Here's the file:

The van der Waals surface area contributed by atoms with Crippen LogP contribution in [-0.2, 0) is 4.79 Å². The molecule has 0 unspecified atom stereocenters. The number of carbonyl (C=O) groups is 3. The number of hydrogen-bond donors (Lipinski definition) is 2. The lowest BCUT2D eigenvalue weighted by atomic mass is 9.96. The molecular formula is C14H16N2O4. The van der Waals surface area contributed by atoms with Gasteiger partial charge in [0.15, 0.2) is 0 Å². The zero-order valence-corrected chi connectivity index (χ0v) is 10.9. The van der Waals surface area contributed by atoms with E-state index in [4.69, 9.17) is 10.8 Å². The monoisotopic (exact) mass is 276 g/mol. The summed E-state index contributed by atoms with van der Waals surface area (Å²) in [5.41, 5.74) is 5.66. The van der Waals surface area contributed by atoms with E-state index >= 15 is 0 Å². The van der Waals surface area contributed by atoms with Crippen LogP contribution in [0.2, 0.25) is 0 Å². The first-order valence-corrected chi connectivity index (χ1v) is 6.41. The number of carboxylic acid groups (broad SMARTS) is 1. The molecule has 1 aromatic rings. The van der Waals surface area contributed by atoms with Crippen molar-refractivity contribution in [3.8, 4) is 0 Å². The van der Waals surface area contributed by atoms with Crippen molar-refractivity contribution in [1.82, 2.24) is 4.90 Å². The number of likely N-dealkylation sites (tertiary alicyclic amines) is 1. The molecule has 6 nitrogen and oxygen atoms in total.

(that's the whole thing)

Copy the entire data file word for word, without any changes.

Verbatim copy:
The van der Waals surface area contributed by atoms with Crippen LogP contribution in [-0.2, 0) is 4.79 Å². The molecule has 0 unspecified atom stereocenters. The number of carbonyl (C=O) groups is 3. The number of hydrogen-bond donors (Lipinski definition) is 2. The lowest BCUT2D eigenvalue weighted by atomic mass is 9.96. The molecular formula is C14H16N2O4. The van der Waals surface area contributed by atoms with Gasteiger partial charge in [0.15, 0.2) is 0 Å². The zero-order valence-corrected chi connectivity index (χ0v) is 10.9. The van der Waals surface area contributed by atoms with E-state index in [4.69, 9.17) is 10.8 Å². The monoisotopic (exact) mass is 276 g/mol. The summed E-state index contributed by atoms with van der Waals surface area (Å²) in [5.41, 5.74) is 5.66. The van der Waals surface area contributed by atoms with E-state index >= 15 is 0 Å². The van der Waals surface area contributed by atoms with Crippen LogP contribution in [0.2, 0.25) is 0 Å². The first-order valence-corrected chi connectivity index (χ1v) is 6.41. The number of carboxylic acid groups (broad SMARTS) is 1. The molecule has 1 aromatic rings. The van der Waals surface area contributed by atoms with Crippen molar-refractivity contribution in [3.8, 4) is 0 Å². The van der Waals surface area contributed by atoms with Crippen molar-refractivity contribution in [1.82, 2.24) is 4.90 Å². The number of likely N-dealkylation sites (tertiary alicyclic amines) is 1. The molecule has 6 nitrogen and oxygen atoms in total.